Guide to Cincinnati: how to get there and where to stay, what to see and where to go in the evening. The most interesting in Cincinnati: fresh reviews and photos, places to see, branded entertainment and shopping.
According to toppharmacyschools, Cincinnati is the third largest city in Ohio, the “Royal City” and the “Queen of the West”. The local culture is a blend of regional traditions from the Northeast, Old South, Midwest, and Appalachia, tinged with a strong German Catholic heritage. Cincinnati was one of the first to start a land boom, and the most popular area of the city beyond the Rhine is the largest of the national historic districts in the country. And the city center is surrounded by picturesque foothills that form the legendary landscape of Cincinnati.
A bit of history
Formerly Lausantville, the city was renamed St. Clair, the first Governor of the Northwest Territories, in honor of George Washington’s noble act. He stepped down as president after two terms, at the end of the revolutionary war, just like the Roman consul Cincinnatus, who renounced the emperorship after a highly successful reign to take up farming.
The city’s economy was originally based on pork. In the 1800s there are many immigrants from Germany who brought their culture here – with beer gardens, dancing, wurst and so on. The anti-German sentiments of World War II greatly muted this culture, but at the end of the 20th century, the inhabitants of the city again remembered their roots. And today, Boxfest, Mayfest and Oktoberfest are celebrated annually in Cincinnati.
The German heritage is amusingly manifested in the speech of the townspeople. While other Americans, not hearing you, will repeat: “What?”, Cincinnati residents say in German: “Please?”
How to get to Cincinnati
Cincinnati/Northern Kentucky International Airport is located on the same side of the Ohio River as Kentucky, connected to Cincinnati by a bridge. The airport is the sixth largest Delta airline hub in the country. You can also get to Cincinnati by Amtrak train, Greyhound bus or more budget Megabus (from Chicago, Indianapolis, Buffalo, Atlanta, Knoxville, Cleveland and Columbus).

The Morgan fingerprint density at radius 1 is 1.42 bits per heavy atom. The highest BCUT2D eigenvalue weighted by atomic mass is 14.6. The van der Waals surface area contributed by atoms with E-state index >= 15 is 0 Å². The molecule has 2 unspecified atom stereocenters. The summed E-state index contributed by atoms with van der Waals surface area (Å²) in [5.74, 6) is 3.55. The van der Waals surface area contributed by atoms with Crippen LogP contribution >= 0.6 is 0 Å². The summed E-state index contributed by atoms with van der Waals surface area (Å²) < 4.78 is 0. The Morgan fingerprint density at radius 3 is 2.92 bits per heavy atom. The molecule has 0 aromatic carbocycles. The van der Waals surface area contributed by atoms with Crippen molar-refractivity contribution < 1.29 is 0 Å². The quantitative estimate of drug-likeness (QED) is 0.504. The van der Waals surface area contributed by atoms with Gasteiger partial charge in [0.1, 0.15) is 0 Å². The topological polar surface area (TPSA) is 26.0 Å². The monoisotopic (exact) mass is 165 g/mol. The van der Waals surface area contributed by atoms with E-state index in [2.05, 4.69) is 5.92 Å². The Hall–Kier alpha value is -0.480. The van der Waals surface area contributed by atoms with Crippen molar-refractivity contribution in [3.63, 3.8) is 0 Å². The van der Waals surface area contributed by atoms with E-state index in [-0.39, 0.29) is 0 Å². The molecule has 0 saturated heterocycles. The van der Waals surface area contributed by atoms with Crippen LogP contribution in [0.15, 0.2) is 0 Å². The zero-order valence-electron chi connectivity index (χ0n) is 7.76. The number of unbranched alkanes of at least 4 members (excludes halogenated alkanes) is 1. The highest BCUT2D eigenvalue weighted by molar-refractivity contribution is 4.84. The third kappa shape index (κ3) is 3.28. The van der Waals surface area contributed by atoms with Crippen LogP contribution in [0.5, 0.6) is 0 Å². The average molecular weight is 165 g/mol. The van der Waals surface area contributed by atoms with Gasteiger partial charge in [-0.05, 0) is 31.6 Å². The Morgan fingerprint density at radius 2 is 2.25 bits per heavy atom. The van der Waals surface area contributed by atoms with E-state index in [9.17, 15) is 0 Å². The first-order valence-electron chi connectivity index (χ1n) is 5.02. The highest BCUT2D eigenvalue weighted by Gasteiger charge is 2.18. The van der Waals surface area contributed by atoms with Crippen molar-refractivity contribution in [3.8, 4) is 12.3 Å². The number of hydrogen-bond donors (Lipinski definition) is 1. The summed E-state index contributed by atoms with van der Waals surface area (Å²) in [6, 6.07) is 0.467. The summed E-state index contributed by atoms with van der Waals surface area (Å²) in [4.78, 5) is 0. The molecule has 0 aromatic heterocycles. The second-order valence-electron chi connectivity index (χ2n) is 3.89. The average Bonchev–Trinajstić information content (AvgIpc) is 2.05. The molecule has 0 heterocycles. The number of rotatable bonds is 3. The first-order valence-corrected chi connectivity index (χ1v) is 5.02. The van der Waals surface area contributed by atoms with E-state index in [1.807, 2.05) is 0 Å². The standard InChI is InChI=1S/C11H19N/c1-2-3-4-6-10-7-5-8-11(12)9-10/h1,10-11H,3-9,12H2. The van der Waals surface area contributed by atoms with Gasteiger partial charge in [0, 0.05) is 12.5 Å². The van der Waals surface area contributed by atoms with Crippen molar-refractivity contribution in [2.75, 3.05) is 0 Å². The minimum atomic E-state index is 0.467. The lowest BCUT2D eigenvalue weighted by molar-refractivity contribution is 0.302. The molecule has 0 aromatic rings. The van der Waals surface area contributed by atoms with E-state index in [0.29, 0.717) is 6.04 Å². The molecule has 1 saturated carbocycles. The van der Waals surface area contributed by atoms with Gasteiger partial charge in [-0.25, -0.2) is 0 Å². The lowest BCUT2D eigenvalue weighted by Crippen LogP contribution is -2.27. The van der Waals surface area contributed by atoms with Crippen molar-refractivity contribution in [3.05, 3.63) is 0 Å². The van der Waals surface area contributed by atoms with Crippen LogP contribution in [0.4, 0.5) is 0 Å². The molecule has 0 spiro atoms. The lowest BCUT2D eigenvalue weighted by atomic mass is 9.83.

Entertainment and attractions in Cincinnati
One of the city’s iconic landmarks is the John Roebling Suspension Bridge. After being built in 1866, this bridge was the longest suspension bridge in the world and, with a length of 322 m, remained so until 1883. It was this bridge that became the prototype for the Brooklyn Bridge in New York, designed by the same author. The bridge appeared in one of the episodes of the famous film “Rain Man”.
The city’s second tallest building, the Carew Tower, was modeled after the Empire State Building. In the second half of the 80s. there was even a giant baby gorilla sitting upstairs. On the 49th floor of the building there is a stunning observation deck from where, for a small fee, you can see the entire city at a glance.
Cincinnati was the only American city of the 19th century that made a favorable impression on the 30-year-old C. Dickens. “Cincinnati is a beautiful city: cheerful, prosperous and lively,” Dickens writes in his American Notes. “Seldom have I seen a place that seems so gracious and pleasant to a stranger at first sight: with clean, beautiful and white houses, well-paved roads and sidewalks of light-colored paving stones. And on closer examination, this impression does not get worse.
The Cincinnati Observatory was the first professional observatory in the country, and today it is run by volunteers. From time to time, stargazing events are held here.
6 things to do in Cincinnati:
- Walk up one of the many stairs built on hillsides in pre-automobile times. The most famous are the stairs of Mount Adams, which leads to the Church of the Holy Immaculate Cross, and St. Gregory stairs.
- Sit by the Tyler Davidson Fountain in the newly renovated Fontaine Square.